The B chromosome (B) is one of the most interesting nonessential components of the genome in a wide range of taxa, from fungi to plants and animals. Although dependent on the species, Bs may vary in copy number, size, and structure; they share features that make them distinguishable from other types of chromosome polymorphisms like, for example, aneuploidy (reviewed in, e.g. Camacho et al. 2000; Douglas and Birchler, 2017; Houben et al. 2013; Jones 1995). Because most Bs do not confer any advantages on the host organisms that harbour them, they are considered as parasitic, selfish elements that persist in populations by making use of the cellular machinery required for the inheritance and function of standard chromosomes, which are also called A chromosomes (As). The presence of a low number of Bs is associated with mild or no apparent phenotypes. However, an increased number of Bs causes phenotypic differences and reduced fertility (reviewed in (Bougourd and Jones 1997).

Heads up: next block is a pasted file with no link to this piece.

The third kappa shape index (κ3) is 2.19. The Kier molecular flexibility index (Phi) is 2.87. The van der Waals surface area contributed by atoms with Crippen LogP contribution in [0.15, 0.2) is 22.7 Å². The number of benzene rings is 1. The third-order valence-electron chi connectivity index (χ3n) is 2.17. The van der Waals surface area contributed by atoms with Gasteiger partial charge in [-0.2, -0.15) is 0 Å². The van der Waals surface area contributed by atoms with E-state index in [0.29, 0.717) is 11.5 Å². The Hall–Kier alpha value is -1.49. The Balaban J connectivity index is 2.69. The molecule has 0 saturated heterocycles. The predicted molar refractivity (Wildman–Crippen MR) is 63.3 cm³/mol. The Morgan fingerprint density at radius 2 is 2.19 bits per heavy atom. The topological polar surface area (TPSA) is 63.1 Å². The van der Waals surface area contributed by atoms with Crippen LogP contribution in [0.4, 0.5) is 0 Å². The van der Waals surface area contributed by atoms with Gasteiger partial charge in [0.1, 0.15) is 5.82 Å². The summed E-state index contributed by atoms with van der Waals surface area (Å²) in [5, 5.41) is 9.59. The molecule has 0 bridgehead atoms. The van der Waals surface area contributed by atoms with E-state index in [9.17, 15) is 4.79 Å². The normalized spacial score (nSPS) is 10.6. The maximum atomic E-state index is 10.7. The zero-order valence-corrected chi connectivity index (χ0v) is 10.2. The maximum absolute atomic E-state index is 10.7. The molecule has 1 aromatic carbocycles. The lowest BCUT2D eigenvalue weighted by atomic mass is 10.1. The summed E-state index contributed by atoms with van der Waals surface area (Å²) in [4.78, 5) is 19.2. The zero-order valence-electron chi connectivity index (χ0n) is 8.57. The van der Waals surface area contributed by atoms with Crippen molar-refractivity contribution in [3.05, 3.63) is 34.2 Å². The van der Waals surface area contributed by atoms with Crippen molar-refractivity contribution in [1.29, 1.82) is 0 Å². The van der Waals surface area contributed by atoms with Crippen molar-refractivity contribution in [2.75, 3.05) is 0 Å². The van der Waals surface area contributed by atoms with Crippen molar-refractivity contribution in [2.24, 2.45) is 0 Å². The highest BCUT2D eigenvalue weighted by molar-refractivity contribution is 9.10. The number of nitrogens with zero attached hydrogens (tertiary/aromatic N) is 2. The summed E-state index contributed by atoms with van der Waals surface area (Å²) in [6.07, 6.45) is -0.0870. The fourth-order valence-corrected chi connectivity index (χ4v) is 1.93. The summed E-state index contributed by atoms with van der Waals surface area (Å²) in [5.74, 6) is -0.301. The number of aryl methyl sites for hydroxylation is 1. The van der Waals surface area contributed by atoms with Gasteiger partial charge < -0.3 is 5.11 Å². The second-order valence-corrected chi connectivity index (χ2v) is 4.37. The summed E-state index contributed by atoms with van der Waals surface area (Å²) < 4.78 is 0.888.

Cultivated rye (Secale cereale subsp. cereale) tolerates up to eight Bs (Jones and Rees 1982). The number of Bs is stable in all somatic plant tissues, and each B of rye adds ~ 580 Mbp DNA to the standard complement containing seven pairs of A chromosomes (1C ~ 7917 Mbp). The rye B originated approximately 1.1–1.3 million years ago, 0.4–0.6 million years after the formation of the Secale genus (Martis et al. 2012). This supernumerary chromosome is likely a by-product of host genome evolution because the B shows extended sequence similarity with thousands of genic sequences derived from all A chromosomes as well as mitochondria and chloroplast genomes of rye. It seems that the B acts like a “sponge” that collects A chromosome-, chloroplast-, and mitochondrion-derived sequences. Almost proportional to the number of additional Bs, rye plants were reduced in weight, height, seed weight, and tiller numbers (Moss 1966; Müntzing 1963). Thus, under normal growth conditions, the existence of rye Bs is not beneficial for the host. However, rye plants with Bs showed heat-induced positive effects indicating that Bs have implications on heat tolerance during the early stages of male sporogenesis (Pereira et al. 2017).